Premium beers target younger demo

The buzz at the epicentre of Canada's beer marketing activity this spring is palatable, as national brands try to outdo each other for share of mind and recruit new drinkers entering that all-important stage in life - legal drinking age. ...

The buzz at the epicentre of Canada’s beer marketing activity this spring is palatable, as national brands try to outdo each other for share of mind and recruit new drinkers entering that all-important stage in life – legal drinking age.

Molson brands Canadian and Export, and Labatt’s Blue and Blue Light have all launched new spots in recent weeks as that annual pissing contest, also known as the ‘Beer Wars,’ picks up steam this month.

But as Canadians breathlessly wait for the next Rant – that one beer spot that will be heard above all others – the real action has been quietly taking place on the market fringes.

For the past several years Canada’s premium brands have been siphoning share from the national brands, and have more recently hit a critical mass resulting in ever greater amounts of marketing activity.

While domestic sales have remained flat throughout the ’90s, premium sales have been growing at around 10% annually.

This spring several premium labels are looking to capitalize on this growth through new campaigns that shift focus away from their core constituents, 30-something consumers, and will begin targeting drinkers in their twenties.

‘There is really an opportunity with the growth of imports and of premium beers and their adoption by younger audiences,’ says Andy Macaulay, founding partner of Zig, which just launched its first round of ads as Sleeman’s AOR.

Sleeman’s new campaign, which launched April 2, is a departure for the brewery that for the past five years has targeted the 35-plus crowd using company president John Sleeman expounding on the virtues of its amber suds.

‘That’s been pretty successful for us,’ says Paul Brennan, director of marketing at Sleeman. ‘But what we’ve found in doing research this year was that it was about time for us to put more personality on the brand and try to create a more emotive connection with the consumer.’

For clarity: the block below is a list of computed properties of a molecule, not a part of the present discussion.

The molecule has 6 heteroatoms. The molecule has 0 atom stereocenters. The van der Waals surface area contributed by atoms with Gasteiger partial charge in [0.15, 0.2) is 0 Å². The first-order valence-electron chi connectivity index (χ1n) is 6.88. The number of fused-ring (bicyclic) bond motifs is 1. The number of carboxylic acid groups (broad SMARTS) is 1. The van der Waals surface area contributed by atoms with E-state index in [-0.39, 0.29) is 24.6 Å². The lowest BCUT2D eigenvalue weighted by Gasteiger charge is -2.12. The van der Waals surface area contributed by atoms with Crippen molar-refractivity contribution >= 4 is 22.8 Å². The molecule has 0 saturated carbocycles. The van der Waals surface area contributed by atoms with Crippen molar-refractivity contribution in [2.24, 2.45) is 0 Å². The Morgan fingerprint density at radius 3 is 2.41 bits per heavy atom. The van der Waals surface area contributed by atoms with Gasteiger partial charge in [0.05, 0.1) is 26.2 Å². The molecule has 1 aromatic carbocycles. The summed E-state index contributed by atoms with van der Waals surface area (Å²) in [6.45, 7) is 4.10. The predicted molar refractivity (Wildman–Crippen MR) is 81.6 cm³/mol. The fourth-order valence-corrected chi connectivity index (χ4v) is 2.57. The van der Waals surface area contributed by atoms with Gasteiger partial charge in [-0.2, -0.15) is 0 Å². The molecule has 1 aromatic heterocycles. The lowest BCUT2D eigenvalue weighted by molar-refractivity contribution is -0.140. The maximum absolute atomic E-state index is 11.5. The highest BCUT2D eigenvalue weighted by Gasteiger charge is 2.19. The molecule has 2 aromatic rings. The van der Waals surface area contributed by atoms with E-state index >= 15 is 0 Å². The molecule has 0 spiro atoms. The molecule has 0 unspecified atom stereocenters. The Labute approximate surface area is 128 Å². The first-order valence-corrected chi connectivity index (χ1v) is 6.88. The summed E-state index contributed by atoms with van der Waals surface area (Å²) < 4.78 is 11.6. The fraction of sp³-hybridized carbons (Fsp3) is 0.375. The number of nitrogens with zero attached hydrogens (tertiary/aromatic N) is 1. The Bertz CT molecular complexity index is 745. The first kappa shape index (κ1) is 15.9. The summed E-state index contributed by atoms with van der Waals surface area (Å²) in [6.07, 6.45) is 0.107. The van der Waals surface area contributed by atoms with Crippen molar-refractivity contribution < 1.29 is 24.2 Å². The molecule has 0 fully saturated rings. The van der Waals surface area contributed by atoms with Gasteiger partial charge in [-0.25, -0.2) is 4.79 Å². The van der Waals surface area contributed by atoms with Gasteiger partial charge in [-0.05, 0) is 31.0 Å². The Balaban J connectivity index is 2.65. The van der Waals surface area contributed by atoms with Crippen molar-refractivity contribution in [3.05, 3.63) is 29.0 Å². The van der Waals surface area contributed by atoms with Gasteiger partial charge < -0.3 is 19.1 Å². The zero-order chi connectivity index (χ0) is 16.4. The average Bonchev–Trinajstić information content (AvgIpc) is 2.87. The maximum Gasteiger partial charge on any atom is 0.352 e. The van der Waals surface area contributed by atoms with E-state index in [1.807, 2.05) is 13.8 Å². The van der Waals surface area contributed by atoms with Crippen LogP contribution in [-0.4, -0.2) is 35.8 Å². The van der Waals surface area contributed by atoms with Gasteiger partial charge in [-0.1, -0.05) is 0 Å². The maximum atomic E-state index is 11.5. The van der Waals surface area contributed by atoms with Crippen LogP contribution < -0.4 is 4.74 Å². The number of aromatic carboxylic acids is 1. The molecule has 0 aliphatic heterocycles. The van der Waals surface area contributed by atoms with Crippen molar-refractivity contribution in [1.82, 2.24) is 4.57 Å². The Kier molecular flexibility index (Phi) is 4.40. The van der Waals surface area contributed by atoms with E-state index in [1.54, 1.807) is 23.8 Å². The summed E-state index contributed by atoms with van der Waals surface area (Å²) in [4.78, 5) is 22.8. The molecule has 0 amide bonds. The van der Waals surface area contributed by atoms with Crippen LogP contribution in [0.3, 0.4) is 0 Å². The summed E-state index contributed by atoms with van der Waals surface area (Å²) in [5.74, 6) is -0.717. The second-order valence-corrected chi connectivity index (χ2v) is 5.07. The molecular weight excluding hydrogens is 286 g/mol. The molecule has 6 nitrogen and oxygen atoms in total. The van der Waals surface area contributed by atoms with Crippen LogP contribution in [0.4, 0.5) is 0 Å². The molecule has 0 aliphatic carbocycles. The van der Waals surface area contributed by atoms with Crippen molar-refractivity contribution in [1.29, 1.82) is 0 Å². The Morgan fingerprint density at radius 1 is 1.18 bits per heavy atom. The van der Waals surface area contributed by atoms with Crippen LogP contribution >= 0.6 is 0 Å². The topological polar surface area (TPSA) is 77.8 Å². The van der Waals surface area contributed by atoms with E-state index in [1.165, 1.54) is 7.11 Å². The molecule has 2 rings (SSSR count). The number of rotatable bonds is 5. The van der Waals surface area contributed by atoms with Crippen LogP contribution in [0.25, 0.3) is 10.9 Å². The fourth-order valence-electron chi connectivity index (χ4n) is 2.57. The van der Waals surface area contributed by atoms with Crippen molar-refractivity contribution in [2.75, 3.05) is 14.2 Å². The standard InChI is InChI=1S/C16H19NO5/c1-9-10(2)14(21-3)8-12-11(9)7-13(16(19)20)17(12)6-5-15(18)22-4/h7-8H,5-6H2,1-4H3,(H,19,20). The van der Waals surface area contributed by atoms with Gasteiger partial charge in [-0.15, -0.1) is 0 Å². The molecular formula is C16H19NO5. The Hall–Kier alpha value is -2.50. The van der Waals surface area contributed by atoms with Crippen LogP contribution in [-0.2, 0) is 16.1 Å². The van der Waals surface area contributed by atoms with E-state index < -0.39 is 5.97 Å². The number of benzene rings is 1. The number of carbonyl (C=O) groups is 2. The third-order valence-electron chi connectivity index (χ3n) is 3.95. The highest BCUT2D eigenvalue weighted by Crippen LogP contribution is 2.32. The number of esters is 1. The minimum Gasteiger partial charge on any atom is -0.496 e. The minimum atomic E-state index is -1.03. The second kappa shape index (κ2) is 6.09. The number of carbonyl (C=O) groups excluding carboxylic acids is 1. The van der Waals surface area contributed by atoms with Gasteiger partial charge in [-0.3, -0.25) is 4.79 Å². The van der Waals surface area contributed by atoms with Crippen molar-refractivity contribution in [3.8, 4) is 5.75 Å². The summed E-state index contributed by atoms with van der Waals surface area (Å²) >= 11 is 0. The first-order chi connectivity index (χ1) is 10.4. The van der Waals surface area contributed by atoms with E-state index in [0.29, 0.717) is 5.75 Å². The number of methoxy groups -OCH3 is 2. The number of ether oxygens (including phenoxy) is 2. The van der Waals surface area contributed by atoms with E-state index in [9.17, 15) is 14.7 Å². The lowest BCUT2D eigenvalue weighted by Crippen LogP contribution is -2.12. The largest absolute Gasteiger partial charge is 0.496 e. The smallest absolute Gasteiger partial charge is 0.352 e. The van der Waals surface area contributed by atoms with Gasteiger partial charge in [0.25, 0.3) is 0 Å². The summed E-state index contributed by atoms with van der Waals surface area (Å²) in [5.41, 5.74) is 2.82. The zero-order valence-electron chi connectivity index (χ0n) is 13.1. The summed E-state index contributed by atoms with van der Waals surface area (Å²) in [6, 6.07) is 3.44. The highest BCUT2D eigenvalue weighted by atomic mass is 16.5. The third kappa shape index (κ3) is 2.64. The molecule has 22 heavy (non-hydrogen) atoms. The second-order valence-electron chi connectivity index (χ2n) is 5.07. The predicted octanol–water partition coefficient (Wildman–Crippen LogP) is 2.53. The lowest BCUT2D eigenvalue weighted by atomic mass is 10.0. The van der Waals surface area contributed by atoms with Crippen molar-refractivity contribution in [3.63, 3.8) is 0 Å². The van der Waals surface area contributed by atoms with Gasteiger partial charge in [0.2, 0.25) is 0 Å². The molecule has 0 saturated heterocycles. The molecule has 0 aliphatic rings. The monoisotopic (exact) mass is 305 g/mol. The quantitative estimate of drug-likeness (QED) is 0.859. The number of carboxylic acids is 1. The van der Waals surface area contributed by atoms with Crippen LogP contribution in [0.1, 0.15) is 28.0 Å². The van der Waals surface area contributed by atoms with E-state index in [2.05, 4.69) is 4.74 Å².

The new campaign, which will be restricted to radio until the summer when the brewer plans to roll out a TV spot, takes a humorous tack to the notion of honesty. It’s targeted directly at 25 to 35-year-old beer drinkers, says Brennan.

Under the tagline, ‘Nothing to hide,’ the spots portray young people speaking honestly to each other to comic effect. In one, a young man on a blind date says to his companion over dinner, ‘After meeting you in person, I’m really not that glad Jerry set us up…in fact, I’m having a really boring, awkward time.’ The spots are running on stations with a listenership in the targeted range.

Heineken has also shifted its focus to a younger demographic through an ad campaign the brewer will import from the U.S. in May.

John Kennedy, director of marketing at Heineken Canada says the spots were produced to support the relaunch of Heineken’s popular 330-ml keg cans this spring.

Kennedy says Heineken hopes to leverage its phenomenal growth over the past five years in North America, which has seen the brand emerge as the second most popular import, after Corona.